In My Footsteps
Trip 116: Newton, Massachusetts
March 30, 2011
Ranked third on the list of best places to live by CNN Money for 2010 the city of Newton is unique for a variety of reasons. First is the fact that it is made up of a whopping twelve ‘villages’ which is amazing in and of itself. Though it is a suburb of Boston, Newton has a feel of its own, not merely a smaller Boston. It is also known for the famous ‘Heartbreak Hill’ which is part of the Boston Marathon. A fun bit of trivia is that the Fig Newton cookie is named for the city.
|City Hall from the walking bridge.|
I began by visiting the Heartbreak Hill area which is close to City Hall. I did not run it but it did look imposing. I knew Newton was special when their City Hall was such a cool area. From where I parked I crossed over a small creek thanks to a bridge to get to the building. I don’t know many City Halls with bridges and creeks around them. I stuck around in the warm spring sun shooting for a bit but there was so much more to see in the twelve villages of Newton.
I took a spin down to Crystal Lake in the village of Newton Highlands next. Being a fan of the Friday the 13th movies when I heard the name Crystal Lake I immediately began to think of the famed horror movie franchise. Luckily for me the lake is nothing like that. In fact the majority of the shore is dotted with private homes; the recreation and swimming area is relatively small. The beach area was seemingly only large enough for a few people, though there is another swimming area that I did not visit which might be larger. The crews were cleaning up the picnic area in anticipation of the upcoming season while I was there so I did not hang out there very long.
An historic home I checked out after Crystal Lake is far more important in the history of America than any other in the city as far as I am concerned. The Jackson Homestead is so meaningful because of the fact that it was used as a stop on the Underground Railroad before the Civil War. William Jackson, who was elected to Congress in 1832, was associated with other abolitionists which led to him using his home as part of the Underground Railroad.
|Jackson Homestead and Museum|
Located on Washington Street the home was built in 1809 and stands out with its yellow exterior and green shutters. It became a museum showcasing the early history of Newton in 1950 after being given to the city a year earlier. It is open year round but closed on Mondays and most major holidays. The tours show you areas such as the cellar where runaway slaves may have hidden during the time that the house was used on the Underground Railroad. It is a very deep and unique experience to say the least.
As you know by now the natural beauty of the places I visit are what I enjoy the most and this was the case in Newton as well. In the village of Newton Upper Falls there is a really great place called Hemlock Gorge, named for the trees which cluster around the gorge. It is known more for Echo Bridge which I will get to in a moment, but this small area along the Charles River needs to be expanded on a bit more.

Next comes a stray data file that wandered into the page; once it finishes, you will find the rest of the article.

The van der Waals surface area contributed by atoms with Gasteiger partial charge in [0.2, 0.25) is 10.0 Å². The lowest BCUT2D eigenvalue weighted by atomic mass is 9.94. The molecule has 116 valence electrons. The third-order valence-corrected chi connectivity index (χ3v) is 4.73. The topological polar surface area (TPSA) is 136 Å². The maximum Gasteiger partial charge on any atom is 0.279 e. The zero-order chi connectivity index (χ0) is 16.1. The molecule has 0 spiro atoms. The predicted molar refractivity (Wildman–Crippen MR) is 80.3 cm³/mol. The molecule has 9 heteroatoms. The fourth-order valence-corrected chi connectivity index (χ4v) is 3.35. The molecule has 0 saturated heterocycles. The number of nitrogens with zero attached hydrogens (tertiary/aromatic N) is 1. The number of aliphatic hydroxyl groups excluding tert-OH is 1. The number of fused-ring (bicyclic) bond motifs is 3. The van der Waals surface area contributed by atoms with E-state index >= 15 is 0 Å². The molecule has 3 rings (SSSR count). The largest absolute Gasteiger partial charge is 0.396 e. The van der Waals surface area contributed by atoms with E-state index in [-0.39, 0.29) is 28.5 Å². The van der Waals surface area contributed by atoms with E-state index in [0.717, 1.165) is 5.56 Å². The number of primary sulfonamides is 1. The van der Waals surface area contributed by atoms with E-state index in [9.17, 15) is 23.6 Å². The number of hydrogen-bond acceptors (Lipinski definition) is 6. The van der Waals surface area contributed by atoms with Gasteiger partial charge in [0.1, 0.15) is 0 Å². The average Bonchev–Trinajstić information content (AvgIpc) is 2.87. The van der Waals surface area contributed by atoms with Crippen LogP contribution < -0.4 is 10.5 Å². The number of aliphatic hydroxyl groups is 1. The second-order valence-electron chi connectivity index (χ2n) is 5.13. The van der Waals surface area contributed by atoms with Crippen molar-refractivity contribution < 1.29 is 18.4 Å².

|The dam at Hemlock Gorge|
The first thing I did was follow the sound of the rushing water to a small dam where a muskrat or something like that was swimming around. The water runs north and continues underneath Rt. 9. I never did see that muskrat again once I shot some photos of the dam. After shooting that area I began to walk my way up the rocky cliff faces of Hemlock Gorge toward Echo Bridge. The cliffs get pretty high, well thirty feet or so which is high when it’s a drop onto more rocks below. The views are amazing though, just watch your step.
Echo Bridge, completed in 1877, was an aqueduct which carried water from the Sudbury River to Boston during its prime. It is no longer in use but is still maintained by the Massachusetts Water Resources Authority. There are two observation areas associated with the bridge. The one I checked is underneath it which is where visitors can hear the echoes of the flowing water against the stone arch of the bridge overhead. While I believe this to be the case the water was so calm when I was there that the only echo I heard was that of a pair of geese arguing on the other side of the river. I did enjoy the peace and serenity of Hemlock Gorge despite not hearing any echoes underneath the bridge.
Newton may be made up of twelve villages but there is one vibe to the city when you arrive. Whether you want to see a piece of American history in the Jackson Homestead, or take in a more natural spot like Hemlock Gorge you cannot go wrong. Make sure to try to time it right to catch the Charles River when it’s a little rougher going under Echo Bridge. Have fun and happy traveling!
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Directions: Jackson Homestead and Museum: From Rt. 3 take exit 20B for I-93 N, take exit 20 toward Worcester. Merge onto I-90 W, take exit 17 toward Newton. Take a slight left onto Washington St., after .6 mi., turn right onto Jackson Rd. Museum is on left.
Hemlock Gorge: From Rt. 3 take exit 20A toward I-95, continue onto Rt. 1, continue onto I-95 N, take exit 19B. Merge onto Highland Ave., turn right Gould St., turn right onto Central Ave., continue onto Elliot St. Turn left at Chestnut St., take 1st left onto Ellis St., there is a small parking area on the right at the intersection.
References: Best Places to Live 2010 - Newton, Ma.